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Markets Still Show Signs of Uncertainty But Is It a Good Time to Buy?

As has been the case throughout the course of 2022, general economic instability has been the defining force in the stock market, the global energy market, and most other markets throughout the world. With inflation continuing to push upward and the current situation in Ukraine affecting Ukraine, Russia, and most of their allies (as well as adversaries), it is unclear when the global economy will begin to stabilize once again.

Nevertheless, there are at least a few bright spots in the global economy, such as the fact that American homes have been able to maintain their values. But even keeping this in mind, there is no denying that the current economic situation is complex and rapidly changing.

Inflation Still Relatively High

Last week, a new report came out that revealed the annualized inflation rate has now topped 7.5 percent—this is the highest the annualized inflation rate has been since 1982. An inflation rate of 7.5 percent, as measured by the Consumer Price Index (CPI), means that a consumer good that cost $100 one year ago would currently cost about $107.50. Normally, the inflation rate hovers between 2 and 3 percent, suggesting that the change in the value of the dollar over the past year is something that has been far from normal.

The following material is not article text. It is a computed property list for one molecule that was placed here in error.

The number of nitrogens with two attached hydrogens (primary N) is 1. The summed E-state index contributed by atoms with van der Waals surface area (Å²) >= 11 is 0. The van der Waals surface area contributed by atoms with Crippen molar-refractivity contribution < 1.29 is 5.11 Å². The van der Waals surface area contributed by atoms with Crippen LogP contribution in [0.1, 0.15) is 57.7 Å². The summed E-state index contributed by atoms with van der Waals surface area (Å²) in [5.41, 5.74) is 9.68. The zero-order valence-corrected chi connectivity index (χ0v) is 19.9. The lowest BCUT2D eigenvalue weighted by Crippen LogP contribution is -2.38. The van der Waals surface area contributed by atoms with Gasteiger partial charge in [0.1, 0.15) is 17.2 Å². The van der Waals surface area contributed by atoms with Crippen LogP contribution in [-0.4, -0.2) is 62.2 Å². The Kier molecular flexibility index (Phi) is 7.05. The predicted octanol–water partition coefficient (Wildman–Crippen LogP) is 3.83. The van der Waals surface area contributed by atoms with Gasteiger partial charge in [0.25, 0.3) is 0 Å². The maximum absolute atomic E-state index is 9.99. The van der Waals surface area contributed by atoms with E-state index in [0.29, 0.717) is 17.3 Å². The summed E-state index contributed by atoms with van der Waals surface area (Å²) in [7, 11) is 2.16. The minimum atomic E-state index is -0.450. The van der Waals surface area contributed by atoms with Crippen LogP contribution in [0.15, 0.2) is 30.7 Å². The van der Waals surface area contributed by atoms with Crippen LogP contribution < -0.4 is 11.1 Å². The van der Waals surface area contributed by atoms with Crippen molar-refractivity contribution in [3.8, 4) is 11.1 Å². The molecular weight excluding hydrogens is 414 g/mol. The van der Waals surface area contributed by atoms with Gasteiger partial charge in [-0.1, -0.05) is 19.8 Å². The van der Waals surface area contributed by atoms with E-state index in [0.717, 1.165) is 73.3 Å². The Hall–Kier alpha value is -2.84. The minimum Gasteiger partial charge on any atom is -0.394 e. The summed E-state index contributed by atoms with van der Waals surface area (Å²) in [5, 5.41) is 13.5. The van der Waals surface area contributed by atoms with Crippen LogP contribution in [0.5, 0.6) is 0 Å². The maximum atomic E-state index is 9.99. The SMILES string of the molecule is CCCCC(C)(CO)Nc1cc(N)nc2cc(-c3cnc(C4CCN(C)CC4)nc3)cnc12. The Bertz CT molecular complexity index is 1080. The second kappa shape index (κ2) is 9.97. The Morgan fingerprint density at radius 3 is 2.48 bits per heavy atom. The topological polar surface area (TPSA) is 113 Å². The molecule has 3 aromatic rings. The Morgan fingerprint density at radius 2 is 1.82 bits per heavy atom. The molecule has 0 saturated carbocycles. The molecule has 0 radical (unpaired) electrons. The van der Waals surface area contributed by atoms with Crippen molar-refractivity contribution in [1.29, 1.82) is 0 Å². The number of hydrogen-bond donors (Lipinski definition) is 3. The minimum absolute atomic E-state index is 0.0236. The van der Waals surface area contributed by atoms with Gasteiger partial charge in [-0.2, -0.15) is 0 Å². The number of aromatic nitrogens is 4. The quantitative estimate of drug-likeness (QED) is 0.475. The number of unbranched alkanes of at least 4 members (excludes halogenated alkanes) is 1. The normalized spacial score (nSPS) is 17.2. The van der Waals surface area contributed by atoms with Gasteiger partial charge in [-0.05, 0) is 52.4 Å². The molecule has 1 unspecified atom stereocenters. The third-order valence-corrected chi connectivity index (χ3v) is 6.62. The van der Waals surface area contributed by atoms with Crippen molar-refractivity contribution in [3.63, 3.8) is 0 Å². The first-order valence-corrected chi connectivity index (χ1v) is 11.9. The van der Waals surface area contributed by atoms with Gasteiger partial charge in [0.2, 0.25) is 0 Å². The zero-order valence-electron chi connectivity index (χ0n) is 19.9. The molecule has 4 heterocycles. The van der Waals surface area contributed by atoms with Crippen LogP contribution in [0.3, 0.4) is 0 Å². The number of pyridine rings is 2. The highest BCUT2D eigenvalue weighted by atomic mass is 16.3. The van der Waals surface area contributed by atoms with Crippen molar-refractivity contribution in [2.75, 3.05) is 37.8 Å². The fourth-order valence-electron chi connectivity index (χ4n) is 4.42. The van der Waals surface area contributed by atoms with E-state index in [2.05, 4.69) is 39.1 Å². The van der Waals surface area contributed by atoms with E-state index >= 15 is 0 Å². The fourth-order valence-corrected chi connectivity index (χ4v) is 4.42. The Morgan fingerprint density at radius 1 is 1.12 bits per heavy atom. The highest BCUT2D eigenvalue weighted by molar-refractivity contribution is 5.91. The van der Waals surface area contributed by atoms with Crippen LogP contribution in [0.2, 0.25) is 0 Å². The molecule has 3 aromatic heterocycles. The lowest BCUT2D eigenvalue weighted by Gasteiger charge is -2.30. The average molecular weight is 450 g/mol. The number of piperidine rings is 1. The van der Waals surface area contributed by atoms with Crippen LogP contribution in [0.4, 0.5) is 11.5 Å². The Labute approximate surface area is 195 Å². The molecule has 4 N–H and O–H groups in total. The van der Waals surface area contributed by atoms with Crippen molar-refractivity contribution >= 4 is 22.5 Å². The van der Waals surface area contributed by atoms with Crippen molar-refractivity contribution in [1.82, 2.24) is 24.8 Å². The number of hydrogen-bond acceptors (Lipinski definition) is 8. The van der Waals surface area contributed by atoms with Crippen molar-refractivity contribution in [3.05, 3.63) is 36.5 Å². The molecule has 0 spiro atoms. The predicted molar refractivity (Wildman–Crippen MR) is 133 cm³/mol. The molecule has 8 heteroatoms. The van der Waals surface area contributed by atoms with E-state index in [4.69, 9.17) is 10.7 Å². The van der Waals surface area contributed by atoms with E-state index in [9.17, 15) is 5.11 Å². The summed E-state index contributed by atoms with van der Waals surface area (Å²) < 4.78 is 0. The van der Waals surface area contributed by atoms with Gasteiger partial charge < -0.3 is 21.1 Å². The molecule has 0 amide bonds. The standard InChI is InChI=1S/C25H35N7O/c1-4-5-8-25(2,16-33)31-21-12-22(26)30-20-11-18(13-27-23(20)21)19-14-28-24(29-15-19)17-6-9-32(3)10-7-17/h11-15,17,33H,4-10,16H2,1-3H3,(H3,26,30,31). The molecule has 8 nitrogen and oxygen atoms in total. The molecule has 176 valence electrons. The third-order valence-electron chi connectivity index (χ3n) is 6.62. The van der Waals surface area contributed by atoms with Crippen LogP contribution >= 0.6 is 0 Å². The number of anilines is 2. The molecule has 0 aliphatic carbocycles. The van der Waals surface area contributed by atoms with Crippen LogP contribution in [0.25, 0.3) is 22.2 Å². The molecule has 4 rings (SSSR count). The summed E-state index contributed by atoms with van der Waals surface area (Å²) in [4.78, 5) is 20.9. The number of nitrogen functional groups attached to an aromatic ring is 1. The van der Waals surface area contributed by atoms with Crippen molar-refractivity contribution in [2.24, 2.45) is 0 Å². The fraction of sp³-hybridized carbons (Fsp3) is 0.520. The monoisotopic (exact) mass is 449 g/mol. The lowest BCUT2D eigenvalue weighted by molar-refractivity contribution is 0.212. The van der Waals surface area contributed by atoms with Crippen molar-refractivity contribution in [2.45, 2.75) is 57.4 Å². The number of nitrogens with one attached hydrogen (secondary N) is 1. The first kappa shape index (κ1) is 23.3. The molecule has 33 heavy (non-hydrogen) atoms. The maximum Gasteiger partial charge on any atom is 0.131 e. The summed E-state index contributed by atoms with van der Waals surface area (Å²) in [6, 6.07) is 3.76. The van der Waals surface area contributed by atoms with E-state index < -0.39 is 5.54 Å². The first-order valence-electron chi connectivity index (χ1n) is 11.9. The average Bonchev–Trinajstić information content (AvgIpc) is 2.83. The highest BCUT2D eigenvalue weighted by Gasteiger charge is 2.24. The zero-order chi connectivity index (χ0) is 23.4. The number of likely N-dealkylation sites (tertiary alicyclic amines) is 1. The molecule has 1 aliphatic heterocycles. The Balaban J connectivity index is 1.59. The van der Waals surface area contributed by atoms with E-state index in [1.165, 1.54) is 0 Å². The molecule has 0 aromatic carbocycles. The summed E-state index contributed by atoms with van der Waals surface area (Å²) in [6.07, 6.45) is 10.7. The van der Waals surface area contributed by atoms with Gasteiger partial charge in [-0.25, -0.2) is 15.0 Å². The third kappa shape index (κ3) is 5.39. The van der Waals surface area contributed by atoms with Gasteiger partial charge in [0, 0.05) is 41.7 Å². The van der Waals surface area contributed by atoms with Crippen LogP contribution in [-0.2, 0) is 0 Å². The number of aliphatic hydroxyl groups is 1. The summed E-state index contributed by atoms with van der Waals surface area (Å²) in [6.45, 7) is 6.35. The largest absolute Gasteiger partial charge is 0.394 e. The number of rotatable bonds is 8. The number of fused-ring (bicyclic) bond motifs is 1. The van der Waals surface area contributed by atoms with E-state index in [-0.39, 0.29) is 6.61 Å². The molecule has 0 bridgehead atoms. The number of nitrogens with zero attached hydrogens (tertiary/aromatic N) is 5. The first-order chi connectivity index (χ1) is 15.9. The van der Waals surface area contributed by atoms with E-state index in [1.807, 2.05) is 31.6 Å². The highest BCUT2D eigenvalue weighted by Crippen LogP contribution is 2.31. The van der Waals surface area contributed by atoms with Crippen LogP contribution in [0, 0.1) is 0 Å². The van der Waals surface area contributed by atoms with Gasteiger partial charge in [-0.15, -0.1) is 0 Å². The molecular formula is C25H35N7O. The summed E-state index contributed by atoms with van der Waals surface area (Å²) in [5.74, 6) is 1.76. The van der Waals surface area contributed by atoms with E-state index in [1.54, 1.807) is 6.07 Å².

Thus far, there have been a few clear drivers of this uptick in inflation, including global supply chain issues (it costs a lot more to send something around the world), the consequences of increased government spending amid the COVID-19 fallout (causing the money supply to significantly increase), increased cost of energy, and other global problems. The probability of increased inflation has been something that many economists have been forecasting since at least 2020, regardless of the world’s changing geopolitical landscape, but now it is clear that these outcomes are fully coming to fruition.

DOW Reaches Six Month Low

As of closing hours on Monday, the Dow Jones Industrial Average—often considered one of the most useful metrics for gauging the state of the economy as a whole—neared the lowest it has been in the last six months, closing at just 32,945 points (last week, March 8, was the actual all-time low). This represents a 5.37 percent from where the Average sat just six months ago, though the index is near exactly where it was one year ago when it ended up closing at 32,953 points.

Usually, the dropping of the Dow Jones Industrial Average is an indicator that the economy is not moving in a very positive direction. Furthermore, when you adjust for inflation, the index appears to be doing even worse than what its point value might suggest—due to the high inflation rate, the index is actually down about 2,000 points compared to where it stood at this same point last year.